The British Museum has several jewelries from Tharros, Italy such as earrings from the 7th – 6th c. BC in the shape of ‘crux ansata’ or ankh (Fig 17), as well as a gold diadem with hinged gold plates decorated with palmettes and lotuses with granulation and gold wire (Fig18). From the 6th c. BC, comes a group of a signet-ring and gold earring (Fig 19). The signet ring consists of a green jasper scarab, with representations of probably murex shell , turtle, footprint, hawk and dolphin, set on a gold swivel. The earrings are composed of a ring of wire. Finally, a gold chain possibly a bracelet, consists of a steatite scaraboid in gold enclosure, with eight quadruple spacer-beads on either side (Fig 20). The scaraboid is engraved with cartouche flanked by hawks and uraei. The other side of the scaraboid is convex and carved with an eight-petal rosette.

Italy Fig (17) - Earring in shape of 'crux ansata' or ankh, Tharros, Italy, (7th - 6th c. BC), Gold, British Museum. 133529. © The Trustees of the British Museum.

Italy, Fig (19) - Signet-ring and earring, Tharros, Italy, (7th - 6th c. BC), Gold, Semiprecious Stones, British Museum. 133454. © The Trustees of the British Museum.

Italy, Fig (19) - Signet-ring and earring, Tharros, Italy, (7th - 6th c. BC), Gold, Semiprecious Stones, British Museum. 133454. © The Trustees of the British Museum.

Italy, Fig (18) - Diadem, Tharros, Italy, (7th - 6th c. BC), Gold, British Museum. 133392. © The Trustees of the British Museum.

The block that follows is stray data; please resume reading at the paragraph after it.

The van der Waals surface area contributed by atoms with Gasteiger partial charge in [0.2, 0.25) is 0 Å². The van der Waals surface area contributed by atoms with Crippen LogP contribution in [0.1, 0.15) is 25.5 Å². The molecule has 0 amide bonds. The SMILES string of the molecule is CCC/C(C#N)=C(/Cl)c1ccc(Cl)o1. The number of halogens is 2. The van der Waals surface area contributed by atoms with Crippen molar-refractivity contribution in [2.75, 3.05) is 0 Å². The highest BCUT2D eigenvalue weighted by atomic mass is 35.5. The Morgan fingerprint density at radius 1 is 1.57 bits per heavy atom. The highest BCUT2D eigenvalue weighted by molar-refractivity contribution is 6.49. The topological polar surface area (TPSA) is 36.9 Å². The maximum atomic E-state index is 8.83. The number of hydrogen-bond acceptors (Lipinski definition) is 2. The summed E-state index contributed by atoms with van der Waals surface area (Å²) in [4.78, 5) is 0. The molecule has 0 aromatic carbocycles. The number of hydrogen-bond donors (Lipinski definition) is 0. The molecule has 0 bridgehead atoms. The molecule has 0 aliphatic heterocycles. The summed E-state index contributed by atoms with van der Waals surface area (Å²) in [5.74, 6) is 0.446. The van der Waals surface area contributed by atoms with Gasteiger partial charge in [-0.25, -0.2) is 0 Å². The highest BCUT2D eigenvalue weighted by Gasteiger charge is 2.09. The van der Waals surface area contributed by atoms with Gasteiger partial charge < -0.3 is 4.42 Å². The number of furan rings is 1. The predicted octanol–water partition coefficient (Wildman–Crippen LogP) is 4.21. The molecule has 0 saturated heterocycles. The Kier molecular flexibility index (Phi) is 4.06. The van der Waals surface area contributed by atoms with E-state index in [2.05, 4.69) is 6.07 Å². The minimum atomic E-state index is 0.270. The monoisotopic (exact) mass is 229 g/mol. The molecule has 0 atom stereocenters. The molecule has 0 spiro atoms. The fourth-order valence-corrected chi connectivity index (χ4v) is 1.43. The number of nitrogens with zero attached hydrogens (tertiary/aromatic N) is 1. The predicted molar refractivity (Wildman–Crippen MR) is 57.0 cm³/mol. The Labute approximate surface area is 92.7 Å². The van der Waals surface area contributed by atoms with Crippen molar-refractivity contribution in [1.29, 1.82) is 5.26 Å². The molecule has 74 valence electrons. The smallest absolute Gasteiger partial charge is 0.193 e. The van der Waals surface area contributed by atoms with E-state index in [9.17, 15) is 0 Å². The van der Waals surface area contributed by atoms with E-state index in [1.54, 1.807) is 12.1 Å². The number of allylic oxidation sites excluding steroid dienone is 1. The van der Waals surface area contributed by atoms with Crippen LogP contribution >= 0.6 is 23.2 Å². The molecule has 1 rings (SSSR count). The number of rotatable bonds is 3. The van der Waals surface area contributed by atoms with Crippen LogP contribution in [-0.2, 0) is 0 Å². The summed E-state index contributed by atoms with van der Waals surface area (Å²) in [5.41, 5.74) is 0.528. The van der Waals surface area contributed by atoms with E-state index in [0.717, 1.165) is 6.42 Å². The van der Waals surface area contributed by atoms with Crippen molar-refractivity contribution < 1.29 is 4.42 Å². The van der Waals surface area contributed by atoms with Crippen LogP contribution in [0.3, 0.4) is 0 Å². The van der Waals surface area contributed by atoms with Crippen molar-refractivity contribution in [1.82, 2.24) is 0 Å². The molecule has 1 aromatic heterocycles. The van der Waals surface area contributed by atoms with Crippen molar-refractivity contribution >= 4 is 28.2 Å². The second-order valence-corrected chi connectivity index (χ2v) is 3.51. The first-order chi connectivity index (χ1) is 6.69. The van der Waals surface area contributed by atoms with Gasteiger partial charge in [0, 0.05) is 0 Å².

Italy, Fig (20) - Bracelet, Tharros, Italy, (7th - 6th c. BC), Gold, Semiprecious Stones, British Museum. 135782. © The Trustees of the British Museum

Italy, Fig (20) - Bracelet, Tharros, Italy, (7th - 6th c. BC), Gold, Semiprecious Stones, British Museum. 135782. © The Trustees of the British Museum

Rabat, Morocco Musée National des Bijoux has some Phoenician pieces from the 5th c. BC.  Two necklaces from Raggada have a center piece consisting of a round gold pendant with an eye in the center (Fig 21). The first one has successive beads of carnelian, turquoise frit and blue glass while the second has several gold cylindrical incised beads. From the same city come three gold earrings “à boisseau” consisting of three rings to which small boxes are attached (Fig 22).

Morocco, Fig (21) - Two necklaces, Raqqada, Morocco, (5th c. BC), Gold, Semiprecious Stones, National Museum of Jewelry, Rabat. © Jean-Claude Lafitte.

Morocco, Fig (21) - Two necklaces, Raqqada, Morroco, (5th c. BC), Gold, Semiprecious Stones, National Museum of Jewelry, Rabat. © Jean-Claude Lafitte.

Morocco, Fig (22) - Three earrings, Raqqada, Morocco, (6th c. BC), Gold, National Museum of Jewelry, Rabat. © Jean-Claude Lafitte.

From Spain, comes the Treasure of El Carambolo found in El Carambolo hill three kilometers west of Seville from the 7th c. BC. It consists of 21 pieces of crafted gold: a necklace with pendants, two bracelets, two ox-hide-shaped pectorals, and 16 plaques that may have made up a necklace or a diadem (Fig 23). The pectorals show a unique mix of oriental motives and Atlantic techniques and technologies. Following Phoenician tradition, the jewelries were found buried inside a ceramic vessel. Recent research suggests that the treasure may have been created by Phoenician craftsmen. The discovery site might be a sanctuary dedicated to the Phoenician goddess Astarte. The hoard is believed to have belonged to a group of priests who used the objects in their rituals in the sanctuary.

Phoenician presence in Portugal has long been confirmed. A treasure was found in a grave at Gaio, in the Cape Sines region, (5th or 4th c. BC) containing an important group of jewelry including a collar of gold-embossed plaques in Orientalizing style, large gold earrings of Tartessian-Galician type, and beads of gold, amber, tin and turquoise (Fig 24). Both the decorative motifs and granulation are mixed between Phoenician goldwork and the goldwork of the northern provinces of Portugal.